Posts Tagged ‘Desmond Tutu’

Sermon 03-31-13: Easter 2013

April 8, 2013
This picture, taken during my trip to the Holy Land in 2011, reminds me of Peter's "stooping and looking in" in Luke 24:12.

This picture, taken during my trip to the Holy Land in 2011, reminds me of Peter’s “stooping and looking in” in Luke 24:12.

Happy Easter! Sorry this is late. My family and I just returned from our spring break trip in Florida. Yesterday, I left Vinebranch in the very capable hands of my friend John Alan Turner.

At first blush, the angels’ question to the women at the tomb seems a little silly: “Why do you search for the living among the dead?” “Because Jesus is dead,” the women might have responded. “We watched the Romans kill him, and the Romans are nothing if not experts at killing people!” Contrary to modern myth, people in the first century knew as well as we do that when people die, they stay dead. It’s no wonder they had a hard time believing in the resurrection at first. So if you struggle to believe in it, you’re in good company! You’re starting in the same place as people who would later lay down their lives because they believed in it so strongly.

If you already believe it, however, this sermon will challenge you to consider what it means for our lives and world today.

Sermon Text: Luke 24:1-12

The following is my original sermon manuscript.

Nearly everything I learned about working with people—or didn’t learn but should have—I learned from my experience working in sales for a large telecommunications company. My friend and mentor was a man named Don. Don worked on a large national account with a partner, Allen. The account was an important client that would soon be spending millions on new communications equipment—either with our company or with a competitor. In an effort to close the deal, Don and Allen invited their customers on a lavish business trip. And they wined and dined them, treated them like royalty, pulled out all the stops, spared no expense.

And that was exactly the problem, you see: they spared no expense. And when they returned from their trip, and our boss, Eddie, saw their expense report, he was furious. First, he called Don into his office and chewed Don out. And all Don said in response was, “You’re right. I’m sorry. It will never happen again.” After coming out of Eddie’s office, Don told me, “I better go warn Allen.” Allen, you see, was a little more hot-tempered than Don. Don knew that Allen’s tendency was to argue back—and Eddie was in no mood for arguing today. So Don said to him, “Allen, no matter what Eddie says to you, you just need to agree with him and apologize profusely. I’m serious, Allen. Don’t try to argue. Don’t try to defend. Don’t try to justify. Just say, ‘Yes, sir. You’re right. I’m sorry. It won’t happen again.’ Otherwise, you’re going to get in trouble.” Read the rest of this entry »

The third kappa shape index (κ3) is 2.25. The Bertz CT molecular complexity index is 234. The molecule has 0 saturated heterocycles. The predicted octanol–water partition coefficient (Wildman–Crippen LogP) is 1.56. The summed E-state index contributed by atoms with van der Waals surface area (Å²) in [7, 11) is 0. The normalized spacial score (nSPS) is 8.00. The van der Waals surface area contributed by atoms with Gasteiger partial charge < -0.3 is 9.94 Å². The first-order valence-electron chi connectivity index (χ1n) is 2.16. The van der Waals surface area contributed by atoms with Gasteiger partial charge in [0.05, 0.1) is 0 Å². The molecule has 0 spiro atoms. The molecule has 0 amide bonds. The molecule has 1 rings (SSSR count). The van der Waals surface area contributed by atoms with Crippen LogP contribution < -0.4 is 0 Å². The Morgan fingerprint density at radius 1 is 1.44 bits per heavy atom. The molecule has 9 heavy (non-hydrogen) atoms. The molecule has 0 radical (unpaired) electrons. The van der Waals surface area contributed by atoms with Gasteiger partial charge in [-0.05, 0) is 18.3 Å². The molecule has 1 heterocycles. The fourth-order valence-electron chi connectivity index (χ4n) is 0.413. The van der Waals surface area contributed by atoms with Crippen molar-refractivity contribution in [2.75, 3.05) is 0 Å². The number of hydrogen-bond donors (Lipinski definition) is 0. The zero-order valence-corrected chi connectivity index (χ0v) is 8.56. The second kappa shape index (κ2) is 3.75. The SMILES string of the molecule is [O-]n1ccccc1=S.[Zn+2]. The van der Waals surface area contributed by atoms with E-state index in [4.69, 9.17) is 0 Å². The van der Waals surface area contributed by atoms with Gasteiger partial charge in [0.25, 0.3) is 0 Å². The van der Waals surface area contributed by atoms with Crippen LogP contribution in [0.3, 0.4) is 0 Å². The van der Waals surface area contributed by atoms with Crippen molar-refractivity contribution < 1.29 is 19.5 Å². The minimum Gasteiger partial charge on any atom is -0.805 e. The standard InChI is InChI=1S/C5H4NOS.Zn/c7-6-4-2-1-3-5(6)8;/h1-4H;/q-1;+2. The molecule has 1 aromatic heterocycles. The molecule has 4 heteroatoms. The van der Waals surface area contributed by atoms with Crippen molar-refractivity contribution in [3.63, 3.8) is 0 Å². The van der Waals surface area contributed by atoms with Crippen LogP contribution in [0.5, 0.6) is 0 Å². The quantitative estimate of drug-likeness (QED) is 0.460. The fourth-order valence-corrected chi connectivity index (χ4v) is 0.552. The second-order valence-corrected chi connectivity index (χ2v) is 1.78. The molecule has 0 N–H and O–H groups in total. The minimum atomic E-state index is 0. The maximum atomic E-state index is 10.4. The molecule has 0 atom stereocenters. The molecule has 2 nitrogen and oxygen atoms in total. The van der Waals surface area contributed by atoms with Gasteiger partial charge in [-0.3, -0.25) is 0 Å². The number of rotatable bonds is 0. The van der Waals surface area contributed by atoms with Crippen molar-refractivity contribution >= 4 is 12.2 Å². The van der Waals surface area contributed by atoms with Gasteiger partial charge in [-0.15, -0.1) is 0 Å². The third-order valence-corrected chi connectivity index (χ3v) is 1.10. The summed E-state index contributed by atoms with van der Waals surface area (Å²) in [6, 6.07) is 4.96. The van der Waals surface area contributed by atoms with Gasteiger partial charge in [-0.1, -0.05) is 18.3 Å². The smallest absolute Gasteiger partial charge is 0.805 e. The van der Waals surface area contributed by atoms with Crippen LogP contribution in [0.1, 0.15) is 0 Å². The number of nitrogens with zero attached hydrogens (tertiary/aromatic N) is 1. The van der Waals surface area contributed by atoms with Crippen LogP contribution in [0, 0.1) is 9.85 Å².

Desmond Tutu on the challenge of religious pluralism

June 5, 2011

Desmond Tutu strikes me as one of the happiest people alive

Despite the provocative sounding title of Archbishop Desmond Tutu’s forthcoming book, God Is Not a Christian: And Other Provocations, this excerpt, from a 1989 speech, doesn’t strike me as especially provocative, just deeply truthful. Tutu wants us Christians to relate in an intelligent way to people of other religions.

As I’ve written and preached about elsewhere on this blog, our culture often wants to reduce religion down to its lowest common denominator and say that all religions are different paths to the same destination. And many in the church agree. I understand the impulse, which arises from a well-intentioned effort to respect people of different faiths. But it actually has the opposite effect, as Tutu rightly understands. We Christians are

not to insult the adherents of other faiths by suggesting, as sometimes has happened, that for instance when you are a Christian the adherents of other faiths are really Christians without knowing it. We must acknowledge them for who they are in all their integrity, with their conscientiously held beliefs; we must welcome them and respect them as who they are and walk reverently on what is their holy ground, taking off our shoes, metaphorically and literally. We must hold to our particular and peculiar beliefs tenaciously, not pretending that all religions are the same, for they are patently not the same.

On the other hand, we shouldn’t be surprised or threatened by the fact that different religions have much in common—especially in the actual practice of faith. We should celebrate that and seek to understand one another.

Surely we can rejoice that the eternal word, the Logos of God, enlightens everyone—not just Christians, but everyone who comes into the world; that what we call the Spirit of God is not a Christian preserve, for the Spirit of God existed long before there were Christians, inspiring and nurturing women and men in the ways of holiness, bringing them to fruition, bringing to fruition what was best in all.

As we go about our mission in the world, he writes,

we will make our claims for Christ as unique and as the Savior of the world, hoping that we will live out our beliefs in such a way that they help to commend our faith effectively. Our conduct far too often contradicts our profession, however. We are supposed to proclaim the God of love, but we have been guilty as Christians of sowing hatred and suspicion; we commend the one whom we call the Prince of Peace, and yet as Christians we have fought more wars than we care to remember. We have claimed to be a fellowship of compassion and caring and sharing, but as Christians we often sanctify sociopolitical systems that belie this, where the rich grow ever richer and the poor grow ever poorer, where we seem to sanctify a furious competitiveness, ruthless as can only be appropriate to the jungle.